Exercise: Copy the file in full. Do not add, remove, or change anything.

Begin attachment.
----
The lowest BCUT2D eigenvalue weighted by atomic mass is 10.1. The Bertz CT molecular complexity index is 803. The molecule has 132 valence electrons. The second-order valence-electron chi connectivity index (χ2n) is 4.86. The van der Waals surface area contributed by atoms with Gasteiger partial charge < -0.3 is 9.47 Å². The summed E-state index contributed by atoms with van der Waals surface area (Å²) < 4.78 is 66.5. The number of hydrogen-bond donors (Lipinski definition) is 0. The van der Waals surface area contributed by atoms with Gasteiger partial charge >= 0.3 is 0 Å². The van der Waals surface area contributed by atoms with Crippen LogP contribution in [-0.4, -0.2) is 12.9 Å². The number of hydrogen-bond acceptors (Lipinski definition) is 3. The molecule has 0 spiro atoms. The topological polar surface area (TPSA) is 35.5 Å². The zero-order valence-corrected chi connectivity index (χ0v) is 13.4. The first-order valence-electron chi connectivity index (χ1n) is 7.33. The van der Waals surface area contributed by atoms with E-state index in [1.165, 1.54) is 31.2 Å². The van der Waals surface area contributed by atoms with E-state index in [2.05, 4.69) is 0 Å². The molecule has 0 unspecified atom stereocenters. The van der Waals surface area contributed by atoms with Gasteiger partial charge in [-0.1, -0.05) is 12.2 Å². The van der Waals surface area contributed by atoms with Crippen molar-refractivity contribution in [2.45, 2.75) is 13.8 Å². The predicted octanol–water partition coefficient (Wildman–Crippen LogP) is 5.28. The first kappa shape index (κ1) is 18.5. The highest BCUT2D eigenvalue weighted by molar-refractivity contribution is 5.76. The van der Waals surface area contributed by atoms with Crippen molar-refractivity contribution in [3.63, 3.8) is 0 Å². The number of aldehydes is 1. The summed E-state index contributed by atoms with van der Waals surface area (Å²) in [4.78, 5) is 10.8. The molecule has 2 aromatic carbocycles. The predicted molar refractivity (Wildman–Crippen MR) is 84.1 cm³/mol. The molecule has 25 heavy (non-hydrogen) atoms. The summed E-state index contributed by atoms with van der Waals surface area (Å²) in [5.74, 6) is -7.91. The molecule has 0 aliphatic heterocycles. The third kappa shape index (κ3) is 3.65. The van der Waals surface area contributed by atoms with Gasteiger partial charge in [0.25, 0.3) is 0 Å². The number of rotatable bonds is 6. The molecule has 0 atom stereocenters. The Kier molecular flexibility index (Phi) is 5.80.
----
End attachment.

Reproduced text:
The lowest BCUT2D eigenvalue weighted by atomic mass is 10.1. The Bertz CT molecular complexity index is 803. The molecule has 132 valence electrons. The second-order valence-electron chi connectivity index (χ2n) is 4.86. The van der Waals surface area contributed by atoms with Gasteiger partial charge < -0.3 is 9.47 Å². The summed E-state index contributed by atoms with van der Waals surface area (Å²) < 4.78 is 66.5. The number of hydrogen-bond donors (Lipinski definition) is 0. The van der Waals surface area contributed by atoms with Gasteiger partial charge >= 0.3 is 0 Å². The van der Waals surface area contributed by atoms with Crippen LogP contribution in [-0.4, -0.2) is 12.9 Å². The number of hydrogen-bond acceptors (Lipinski definition) is 3. The molecule has 0 spiro atoms. The topological polar surface area (TPSA) is 35.5 Å². The zero-order valence-corrected chi connectivity index (χ0v) is 13.4. The first-order valence-electron chi connectivity index (χ1n) is 7.33. The van der Waals surface area contributed by atoms with E-state index in [1.165, 1.54) is 31.2 Å². The van der Waals surface area contributed by atoms with E-state index in [2.05, 4.69) is 0 Å². The molecule has 0 unspecified atom stereocenters. The van der Waals surface area contributed by atoms with Gasteiger partial charge in [-0.1, -0.05) is 12.2 Å². The van der Waals surface area contributed by atoms with Crippen molar-refractivity contribution in [2.45, 2.75) is 13.8 Å². The predicted octanol–water partition coefficient (Wildman–Crippen LogP) is 5.28. The first kappa shape index (κ1) is 18.5. The highest BCUT2D eigenvalue weighted by molar-refractivity contribution is 5.76. The van der Waals surface area contributed by atoms with Crippen molar-refractivity contribution in [3.63, 3.8) is 0 Å². The number of aldehydes is 1. The summed E-state index contributed by atoms with van der Waals surface area (Å²) in [4.78, 5) is 10.8. The molecule has 2 aromatic carbocycles. The predicted molar refractivity (Wildman–Crippen MR) is 84.1 cm³/mol. The molecule has 25 heavy (non-hydrogen) atoms. The summed E-state index contributed by atoms with van der Waals surface area (Å²) in [5.74, 6) is -7.91. The molecule has 0 aliphatic heterocycles. The third kappa shape index (κ3) is 3.65. The van der Waals surface area contributed by atoms with Gasteiger partial charge in [0.25, 0.3) is 0 Å². The number of rotatable bonds is 6. The molecule has 0 atom stereocenters. The Kier molecular flexibility index (Phi) is 5.80.